Julia Roberts – A Pretty Woman

Pretty Woman has been one of my all-time favourites for two years now – I have watched it over 20 times yet it never ceases to provide me with absolute satisfaction and it always soothes my emotional radar. I just love the idea of this film – a seemingly worthless, ‘cheap’ prostitute sleeps with a successful although brash businessman, and, rather predictably, they fall in love.

Young Vivienne’s immaturity at the beginning of the film is overthrown and her fashion transition is quite incredible – she is forced to chuck her skimpy tights and revealing tops to conform to the wealth and gracefulness that radiates from Edward – her client. She learns the values of self-respect and dignity, and becomes the face of an empowered woman – one who is prepared to move forward and determine her own future, without being dependent on men. She decides her future consists of her Prince, who ‘rescues her’ from her tower, climbing up the fire escape with his umbrella sword, and she finally has a man who will treat her right. A place that I one day yearn to go- Rodeo Drive, – solely for the shopping!

Vivienne is shopping for a conservative outfit to wear that evening and the best line from the movie is spoken; she says, “Big Mistake. Big. HUGE!” to the shop assistants as they had preconceived she was incapable of affording such clothing items. Goes to show appearance isn’t always a testament to social status and class.


When we first see her, about to begin work for the night, we immediately gain an insight into her reckless, street-chic vibe, with her wild brown curls and big hoop earrings and diamond cuff bracelet a strong statement. This is enhanced by her exhibition of a seductive two-part white and blue shimmery leotard, made casual by her maroon fur-sleeved coat. Edward was inevitably attracted to her sexy composition, with her thigh-high black leather boots intimidating and striking.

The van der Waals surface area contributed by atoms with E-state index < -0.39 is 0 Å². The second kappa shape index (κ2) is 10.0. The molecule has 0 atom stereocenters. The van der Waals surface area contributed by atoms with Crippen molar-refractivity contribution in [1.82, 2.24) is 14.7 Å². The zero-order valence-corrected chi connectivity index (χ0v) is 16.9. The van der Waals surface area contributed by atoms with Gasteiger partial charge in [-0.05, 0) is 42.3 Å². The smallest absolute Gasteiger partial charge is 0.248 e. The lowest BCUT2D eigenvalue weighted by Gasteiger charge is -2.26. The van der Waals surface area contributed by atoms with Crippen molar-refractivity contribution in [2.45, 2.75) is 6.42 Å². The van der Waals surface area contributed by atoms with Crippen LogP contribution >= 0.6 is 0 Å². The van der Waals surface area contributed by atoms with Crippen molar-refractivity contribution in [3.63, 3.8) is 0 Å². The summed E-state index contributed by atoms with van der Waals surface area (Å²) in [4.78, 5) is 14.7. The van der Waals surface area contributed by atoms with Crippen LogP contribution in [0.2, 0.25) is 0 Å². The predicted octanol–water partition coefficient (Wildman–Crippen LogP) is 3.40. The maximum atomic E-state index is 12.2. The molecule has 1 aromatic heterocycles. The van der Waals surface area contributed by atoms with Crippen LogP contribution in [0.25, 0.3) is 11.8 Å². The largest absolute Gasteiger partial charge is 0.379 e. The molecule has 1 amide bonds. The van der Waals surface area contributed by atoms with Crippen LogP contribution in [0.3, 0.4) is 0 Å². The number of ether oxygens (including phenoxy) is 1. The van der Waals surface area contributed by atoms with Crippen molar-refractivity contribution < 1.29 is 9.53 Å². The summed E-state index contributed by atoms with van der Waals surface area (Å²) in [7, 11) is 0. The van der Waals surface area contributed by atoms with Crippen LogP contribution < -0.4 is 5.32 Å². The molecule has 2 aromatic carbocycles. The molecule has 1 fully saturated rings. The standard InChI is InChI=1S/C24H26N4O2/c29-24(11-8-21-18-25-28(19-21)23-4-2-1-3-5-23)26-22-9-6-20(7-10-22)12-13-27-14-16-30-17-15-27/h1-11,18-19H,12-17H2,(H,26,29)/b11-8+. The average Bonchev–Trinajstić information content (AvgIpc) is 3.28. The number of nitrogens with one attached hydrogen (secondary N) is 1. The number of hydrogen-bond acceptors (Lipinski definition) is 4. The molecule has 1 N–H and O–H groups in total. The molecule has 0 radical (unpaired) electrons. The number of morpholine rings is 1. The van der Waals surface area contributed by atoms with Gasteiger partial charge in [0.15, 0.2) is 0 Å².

On the second day of her week with Edward, he takes her on a shopping retreat to assist in her change of wardrobe, yet there is a level of sophistication here marking her definitive change to a polite and graceful woman. The wearing of complementary colours is rewarding, with the cobalt tight mini-skirt flattering against her baggy, rolled up white shirt. This is an essential item to have in the wardrobe, and one in which she has perfectly mastered, tying it up in the centre and unbuttoning it to reveal a white singlet underneath. Her hair truly makes this outfit, its craziness is in keeping with the bagginess of the shirt and makes her look effortless.


Her look is ultra-90s. Baggy denim jacket, with various badges and patches sewn on, cropped mustard leotard, black tight jeans, silver hooped earrings, a diagonal Aztec handbag. She’s a fashion legend. And always seen with chewing gum as she speaks, enhancing her savage and cheeky attitude.


Their dinner-date and opera outing marks the prime of Vivienne’s fashion phenomenon. Her rouge gown is incredible, with her elbow-length white gloves reminiscent of the numerous past Cinderellas seen in children’s books and films. Her hair neatly tied back into a bun adds a level of utter elegance, with the divine red/white diamond jewelled necklace, bought by Edward, the final touch to her stunning composure. The red lipstick tops it off, as her smile is undeniably the most wonderful feature of her delicate face and ultimately her beauty.


The end scene marks her final maturity and collectiveness and self-assuredness. She wears a classic cotton t-shirt, adorned by a navy blazer – very smart-looking. Her makeup is naturally refined, and her voluminous low-ponytail together with her straight-leg jeans and white pearl earrings, emits a very Parisian Vogue look. Very street-style. She is effortlessly beautiful, admirable and subtle in beauty.




Mandatory Credit: Photo By SNAP / Rex Features


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